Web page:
Visualizing Ezra Pound's Early Poetry: by Amardeep Singh

Fifine Answers

"Why is it that, disgraced they seem to relish life
the more?"—FIFINE AT THE FAIR, VII, 5.

Sharing his exile that hath borne the flame,
Joining his freedom that hath drunk the shame
And known the torture of the Skull-place hours
Free and so bound, that mingled with the powers
Of air and sea and light his soul's far reach
Yet strictured did the body-lips beseech
"To drink" "I thirst." And then the sponge of gall.

Wherefore we wastrels that the grey road's call
Doth master and make slaves and yet make free,
Drink all of life and quaffing lustily
Take bitter with the sweet without complain
And sharers in his drink defy the pain
That makes you fearful to unfurl your souls.

We claim no glory. If the tempest rolls
About us we have fear, and then
Having so small a stake grow bold again.
We know not definitely even this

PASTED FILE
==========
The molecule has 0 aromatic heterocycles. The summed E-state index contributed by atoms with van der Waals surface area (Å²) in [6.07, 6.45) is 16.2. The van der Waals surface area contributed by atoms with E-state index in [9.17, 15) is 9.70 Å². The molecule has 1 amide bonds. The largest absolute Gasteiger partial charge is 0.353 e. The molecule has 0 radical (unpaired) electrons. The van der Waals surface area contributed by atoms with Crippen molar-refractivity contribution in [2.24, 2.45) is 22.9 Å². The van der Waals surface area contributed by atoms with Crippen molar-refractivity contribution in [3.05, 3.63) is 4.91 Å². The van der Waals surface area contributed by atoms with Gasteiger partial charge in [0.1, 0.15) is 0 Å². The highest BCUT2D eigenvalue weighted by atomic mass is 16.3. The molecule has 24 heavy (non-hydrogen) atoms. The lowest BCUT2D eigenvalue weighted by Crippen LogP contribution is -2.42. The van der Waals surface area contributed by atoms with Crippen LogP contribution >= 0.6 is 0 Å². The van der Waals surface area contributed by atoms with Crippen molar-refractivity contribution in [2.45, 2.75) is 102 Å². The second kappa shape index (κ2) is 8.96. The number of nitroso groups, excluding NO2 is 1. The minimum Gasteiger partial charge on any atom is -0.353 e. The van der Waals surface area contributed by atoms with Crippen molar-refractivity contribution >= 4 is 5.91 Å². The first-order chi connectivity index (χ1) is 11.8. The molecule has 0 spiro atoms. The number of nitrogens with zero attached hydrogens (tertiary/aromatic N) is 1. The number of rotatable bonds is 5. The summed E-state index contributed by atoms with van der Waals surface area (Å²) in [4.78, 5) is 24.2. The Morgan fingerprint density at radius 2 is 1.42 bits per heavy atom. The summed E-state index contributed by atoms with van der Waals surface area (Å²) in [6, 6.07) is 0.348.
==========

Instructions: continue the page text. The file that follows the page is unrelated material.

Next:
But 'cause some vague half knowing half doth miss
Our consciousness and leaves us feeling
That somehow all is well, that sober, reeling
From the last carouse, or in what measure
Of so called right or so damned wrong our leisure
Runs out uncounted sand beneath the sun,
That, spite your carping, still the thing is done
With some deep sanction, that, we know not how,
Sans thought gives us this feeling; you allow
That this not need we know our every thought
Or see the work shop where each mask is wrought
Wherefrom we view the world of box and pit,
Careless of wear, just so the mask shall fit
And serve our jape's turn for a night or two.

Call! eh bye! the little door at twelve!

I meet you there myself.

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